Sailors on the Starless Sea Play Report, Part 1

This past Sunday I ran my first DCC Funnel session.  I’m using the module Sailors on the Starless Sea by Harley Stroh, which seems to be the standard adventure for most DCC games. That’s a good thing, because it’s a damn-near perfect kickoff game. Seriously, I could tell it was good reading it, but in play it shows that it belongs in any lineup of all-time great adventure modules.

Beyond having a great adventure, this week proved that DCC is all I hoped it would be. This was one of the most purely fun sessions of a traditional RPG I’ve been a part of in a while. It’s partially the rules, and partially the spirit of the game (whatever that means).

I had four players make it this week: Alex, Bob, Matt, and Mike. Each of them got a sheet of four 0-level characters that I generated at the Purple Sorcerer site. To keep some dice rolling in the mix, they each rolled 3d6 to determine the order they picked their sheets — though the sheets were face-down anyway. When it came around to Mike, last to pick, he got to flip the sheets over and choose, after which Alex, who picked first, was given the option to switch his sheet with the one remaining.

SOME SPOILERS BELOW!

Alex Rivera's Funnel PCs
Alex Rivera’s Funnel PCs

To start, the players blazed straight up the trail to the front gatehouse of the keep. They lost two of their number during the fight with the Vine Horrors, but avoided a subsequent casualty at the gate by cleverly jamming it with stones before crossing through. It still dropped a little bit, but the last entrant was Percival the halfling haberdasher, who easily skirted through unharmed.

More death was soon to follow, however. Two halfling chicken butcher brothers, Ippie and Flippy Skalippie, went to investigate the well. Flippy lived up to his name and went over the edge and off into the infinite expanse of chaos beyond. The characters investigating the sinkhole showed far more caution, backing away carefully as soon as they had the strange “hollow” feeling.

The entire group convened around the Charnel Ruins and debated pretty strongly about whether they should open it at all. They asked if there were any holes in the roofing, and though the module doesn’t note that it seemed consistent with the description of the interior so I said that there were. They boosted the remaining Skalippie brother up to the roof and lowered him in on 50′ of rope before it occurred to the halfling that barred from the outside meant he was stuck inside. He was far enough away from the fountain to be safe at that point, though, so after he noted what was inside and angrily demanded to be let out, the whole party opened the doors.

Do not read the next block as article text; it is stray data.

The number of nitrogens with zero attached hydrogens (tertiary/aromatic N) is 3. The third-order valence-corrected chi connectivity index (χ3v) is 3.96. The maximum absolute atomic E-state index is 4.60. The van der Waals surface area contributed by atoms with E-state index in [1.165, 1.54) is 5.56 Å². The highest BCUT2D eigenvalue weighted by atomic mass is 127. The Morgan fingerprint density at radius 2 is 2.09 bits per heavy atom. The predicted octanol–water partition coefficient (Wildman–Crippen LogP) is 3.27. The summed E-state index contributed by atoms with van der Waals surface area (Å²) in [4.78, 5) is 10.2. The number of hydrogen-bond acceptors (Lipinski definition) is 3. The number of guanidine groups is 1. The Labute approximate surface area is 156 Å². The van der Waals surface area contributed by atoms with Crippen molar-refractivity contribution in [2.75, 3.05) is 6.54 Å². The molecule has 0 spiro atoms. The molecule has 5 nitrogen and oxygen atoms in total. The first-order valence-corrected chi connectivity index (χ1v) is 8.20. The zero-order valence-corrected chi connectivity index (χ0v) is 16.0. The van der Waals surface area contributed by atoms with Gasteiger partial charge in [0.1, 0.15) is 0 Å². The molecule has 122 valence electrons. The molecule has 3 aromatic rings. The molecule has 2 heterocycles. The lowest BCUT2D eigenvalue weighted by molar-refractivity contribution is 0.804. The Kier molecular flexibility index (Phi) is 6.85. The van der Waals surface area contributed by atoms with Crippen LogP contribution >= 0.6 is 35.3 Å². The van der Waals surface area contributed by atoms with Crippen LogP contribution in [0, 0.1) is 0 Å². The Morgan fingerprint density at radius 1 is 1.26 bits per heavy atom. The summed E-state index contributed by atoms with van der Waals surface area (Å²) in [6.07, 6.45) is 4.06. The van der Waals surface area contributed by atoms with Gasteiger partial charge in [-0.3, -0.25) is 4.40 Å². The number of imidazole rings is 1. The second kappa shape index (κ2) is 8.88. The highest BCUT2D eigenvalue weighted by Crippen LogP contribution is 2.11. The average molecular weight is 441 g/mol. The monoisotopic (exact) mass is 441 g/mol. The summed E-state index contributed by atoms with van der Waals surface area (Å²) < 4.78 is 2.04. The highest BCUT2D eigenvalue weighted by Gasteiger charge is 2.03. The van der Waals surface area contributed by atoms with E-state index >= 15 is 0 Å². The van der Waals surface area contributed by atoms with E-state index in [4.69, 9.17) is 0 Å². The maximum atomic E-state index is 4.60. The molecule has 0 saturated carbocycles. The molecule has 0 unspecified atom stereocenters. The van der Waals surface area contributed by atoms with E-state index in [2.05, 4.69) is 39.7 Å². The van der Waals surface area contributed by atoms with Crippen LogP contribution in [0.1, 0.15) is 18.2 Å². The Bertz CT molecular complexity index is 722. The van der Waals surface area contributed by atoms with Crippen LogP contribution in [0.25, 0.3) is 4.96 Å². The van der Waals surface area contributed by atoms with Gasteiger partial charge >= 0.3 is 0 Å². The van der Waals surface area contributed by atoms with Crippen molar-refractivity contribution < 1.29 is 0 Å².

They looted the gear, and when the first of them went for jewels in the fountain they fell back before the tar ooze could hit them. Joey “Diamonds,” a peasant smuggler apparently born and raised in 1920s Brooklyn, quickly tipped to the notion of lighting the incense censer to subdue the monster. In addition to the gear they picked up in the temple, they also found and managed to lift the capstone through sheer force of strength before heading into the Tower of the Beast.

In my next post, I’ll recap what happened from there through the cruise onto the Starless Sea itself. We had to end the session as the party reached the island of the ziggurat, and the 3 weeks until the next session can’t go by fast enough.

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Author: John Carr

Gamer, comic guy, office drone.

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